Players, not coordinator, make a defense

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I was startled from casual listening to full attention last week by the pronouncement on talk radio that the New England Patriots had badly "out-schemed" the Steelers in a rout the day before.

Wow! Naive fellow that I am, I actually thought Tom Brady, one of the greatest quarterbacks of all time, had played a hand in that lopsided 55-31 score. And that tight end Rob Gronkowski, currently on a path to the Hall of Fame, also had something to do with it.

Little did I know it was the genius of New England offensive coordinator Josh McDaniels that was responsible for all those points and yards with his spectacular "out-scheming" of Dick LeBeau’s defenses. It makes you wonder how such a genius lost his job as head coach of the Denver Broncos by going 11-17 in 2008 and part of 2009.

But, of course, throwing around words like "out-schemed" and phrases like "out game-planned," are mostly utter nonsense and only serve to make the physical game of football come off as some kind of chess match.

Strategy is important. Execution is more important.

Coaches are important. Players are more important.

New England crushed the Steelers because Brady (151.8 passer rating) had one of the greatest days of his career; because Gronkowski (nine catches, 143 yards) was close to unstoppable; because, most importantly, the Steelers defense stunk. They weren’t out-schemed, they were outplayed.

Part of that can be hung on LeBeau, the Steelers' defensive coordinator. Most it can be hung on the players.

The Steelers shut down the Buffalo offense yesterday, holding it to 117 fewer yards than its average, because the defensive unit played well, not because LeBeau "out-schemed" Buffalo offensive coordinator Nathaniel Hackett.

As the Steelers defense has faltered this season, and this after two seasons of being unable to force turnovers, naturally there is talk of LeBeau, who is 76, being at fault. It was the same when the Steelers offense wasn’t good enough to suit some and all blame was placed on Bruce Arians.

The failure of the Steelers to force turnovers for the third straight year is perplexing, yet it’s hard to come up with a scenario in which it reflects directly on the defensive coordinator. There are no such things as force-fumble defenses or interception defenses. Those plays happen in the course of a game and they are made by players, not defensive alignments.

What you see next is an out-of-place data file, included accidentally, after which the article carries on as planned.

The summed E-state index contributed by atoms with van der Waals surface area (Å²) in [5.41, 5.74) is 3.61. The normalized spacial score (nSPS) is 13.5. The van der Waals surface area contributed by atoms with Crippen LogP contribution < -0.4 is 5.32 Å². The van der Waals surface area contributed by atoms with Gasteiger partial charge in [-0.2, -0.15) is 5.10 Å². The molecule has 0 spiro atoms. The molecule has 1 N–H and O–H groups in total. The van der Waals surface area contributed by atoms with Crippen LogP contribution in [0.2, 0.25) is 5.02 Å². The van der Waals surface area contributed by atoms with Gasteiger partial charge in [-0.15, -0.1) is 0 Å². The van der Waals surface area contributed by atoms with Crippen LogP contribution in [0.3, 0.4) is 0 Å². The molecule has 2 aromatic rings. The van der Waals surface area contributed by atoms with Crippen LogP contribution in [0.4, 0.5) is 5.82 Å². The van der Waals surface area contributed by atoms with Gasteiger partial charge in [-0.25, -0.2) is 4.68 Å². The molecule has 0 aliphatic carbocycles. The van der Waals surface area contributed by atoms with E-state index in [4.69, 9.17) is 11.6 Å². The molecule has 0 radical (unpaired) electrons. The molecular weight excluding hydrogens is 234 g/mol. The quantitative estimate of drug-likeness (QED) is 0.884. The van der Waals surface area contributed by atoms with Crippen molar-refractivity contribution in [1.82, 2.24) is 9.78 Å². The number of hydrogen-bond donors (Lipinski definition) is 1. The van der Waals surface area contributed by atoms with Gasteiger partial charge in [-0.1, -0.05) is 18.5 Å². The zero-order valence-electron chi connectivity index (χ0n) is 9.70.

If the Steelers defense has been awful prior to this year, linking LeBeau to the turnover issue might make some sense. But it has otherwise been strong to extremely strong. From 2010-12, the Steelers held these rankings in points allowed: 1, 1, 6. In yards allowed 1, 1, 2. Somebody clearly was doing something right with the defense.

Those numbers have dipped considerably this season. The Steelers are 20th in points per game and 10th in yards per game. If the debacle vs. New England is removed -- 55 points and 610 yards -- the Steelers would be third in yards and eighth in points.

There’s another point that needs to be considered by the fire-LeBeau crowd. As was shown here last week, replacing one coach with another in no way guarantees improvement. In fact, teams often get worse with a new coach. The same applies with defensive coordinators. Does anyone seriously think the Steelers will find a defensive coordinator superior to LeBeau? Remember, they can’t lure a defensive coordinator from another NFL team. They have to hire an assistant or a coach from the college ranks.

If LeBeau does decide to retire or if he is forced out, as was Arians, the almost-certain successor is linebackers coach Keith Butler, who has been with the Steelers since 2003 and turned down other jobs to wait for his chance with the Steelers.

The Steelers defense might be better next season, might be worse. The players mostly will determine that, not the defensive coordinator.


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